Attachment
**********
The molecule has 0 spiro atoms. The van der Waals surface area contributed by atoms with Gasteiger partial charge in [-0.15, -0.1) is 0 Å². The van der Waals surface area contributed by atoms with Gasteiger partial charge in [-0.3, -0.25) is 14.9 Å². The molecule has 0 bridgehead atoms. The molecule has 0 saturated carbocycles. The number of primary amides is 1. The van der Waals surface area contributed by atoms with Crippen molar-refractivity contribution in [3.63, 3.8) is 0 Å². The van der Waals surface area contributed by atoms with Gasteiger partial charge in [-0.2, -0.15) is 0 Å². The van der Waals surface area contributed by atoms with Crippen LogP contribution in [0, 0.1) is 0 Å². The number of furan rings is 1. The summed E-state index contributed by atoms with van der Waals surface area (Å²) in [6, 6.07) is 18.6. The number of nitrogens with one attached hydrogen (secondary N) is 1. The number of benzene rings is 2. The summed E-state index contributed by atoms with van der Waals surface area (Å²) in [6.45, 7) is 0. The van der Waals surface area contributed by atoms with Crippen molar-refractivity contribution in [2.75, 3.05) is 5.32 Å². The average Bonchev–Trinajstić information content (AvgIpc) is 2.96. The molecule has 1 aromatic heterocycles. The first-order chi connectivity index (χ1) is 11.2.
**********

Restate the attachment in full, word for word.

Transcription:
The molecule has 0 spiro atoms. The van der Waals surface area contributed by atoms with Gasteiger partial charge in [-0.15, -0.1) is 0 Å². The van der Waals surface area contributed by atoms with Gasteiger partial charge in [-0.3, -0.25) is 14.9 Å². The molecule has 0 bridgehead atoms. The molecule has 0 saturated carbocycles. The number of primary amides is 1. The van der Waals surface area contributed by atoms with Crippen molar-refractivity contribution in [3.63, 3.8) is 0 Å². The van der Waals surface area contributed by atoms with Gasteiger partial charge in [-0.2, -0.15) is 0 Å². The van der Waals surface area contributed by atoms with Crippen LogP contribution in [0, 0.1) is 0 Å². The number of furan rings is 1. The summed E-state index contributed by atoms with van der Waals surface area (Å²) in [6, 6.07) is 18.6. The number of nitrogens with one attached hydrogen (secondary N) is 1. The number of benzene rings is 2. The summed E-state index contributed by atoms with van der Waals surface area (Å²) in [6.45, 7) is 0. The van der Waals surface area contributed by atoms with Crippen molar-refractivity contribution in [2.75, 3.05) is 5.32 Å². The average Bonchev–Trinajstić information content (AvgIpc) is 2.96. The molecule has 1 aromatic heterocycles. The first-order chi connectivity index (χ1) is 11.2.